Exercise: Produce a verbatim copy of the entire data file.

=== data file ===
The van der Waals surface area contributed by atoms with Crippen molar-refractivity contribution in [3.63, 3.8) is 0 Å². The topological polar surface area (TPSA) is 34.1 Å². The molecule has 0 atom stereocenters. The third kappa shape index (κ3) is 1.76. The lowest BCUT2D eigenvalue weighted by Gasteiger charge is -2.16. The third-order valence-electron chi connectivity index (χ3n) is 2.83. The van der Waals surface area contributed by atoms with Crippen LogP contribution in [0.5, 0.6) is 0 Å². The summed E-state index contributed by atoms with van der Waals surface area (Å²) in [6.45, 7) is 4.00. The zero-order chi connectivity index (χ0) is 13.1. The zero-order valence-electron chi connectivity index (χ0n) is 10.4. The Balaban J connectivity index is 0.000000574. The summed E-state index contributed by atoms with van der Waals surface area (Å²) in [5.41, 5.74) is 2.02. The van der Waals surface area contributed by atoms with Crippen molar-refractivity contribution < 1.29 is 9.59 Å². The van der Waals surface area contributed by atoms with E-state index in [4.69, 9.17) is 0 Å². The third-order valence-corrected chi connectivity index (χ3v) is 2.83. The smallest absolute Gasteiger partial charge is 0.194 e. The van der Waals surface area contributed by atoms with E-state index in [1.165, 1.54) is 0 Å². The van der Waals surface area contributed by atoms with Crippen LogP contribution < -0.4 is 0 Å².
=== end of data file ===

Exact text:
The van der Waals surface area contributed by atoms with Crippen molar-refractivity contribution in [3.63, 3.8) is 0 Å². The topological polar surface area (TPSA) is 34.1 Å². The molecule has 0 atom stereocenters. The third kappa shape index (κ3) is 1.76. The lowest BCUT2D eigenvalue weighted by Gasteiger charge is -2.16. The third-order valence-electron chi connectivity index (χ3n) is 2.83. The van der Waals surface area contributed by atoms with Crippen LogP contribution in [0.5, 0.6) is 0 Å². The summed E-state index contributed by atoms with van der Waals surface area (Å²) in [6.45, 7) is 4.00. The zero-order chi connectivity index (χ0) is 13.1. The zero-order valence-electron chi connectivity index (χ0n) is 10.4. The Balaban J connectivity index is 0.000000574. The summed E-state index contributed by atoms with van der Waals surface area (Å²) in [5.41, 5.74) is 2.02. The van der Waals surface area contributed by atoms with Crippen molar-refractivity contribution < 1.29 is 9.59 Å². The van der Waals surface area contributed by atoms with E-state index in [4.69, 9.17) is 0 Å². The third-order valence-corrected chi connectivity index (χ3v) is 2.83. The smallest absolute Gasteiger partial charge is 0.194 e. The van der Waals surface area contributed by atoms with E-state index in [1.165, 1.54) is 0 Å². The van der Waals surface area contributed by atoms with Crippen LogP contribution < -0.4 is 0 Å².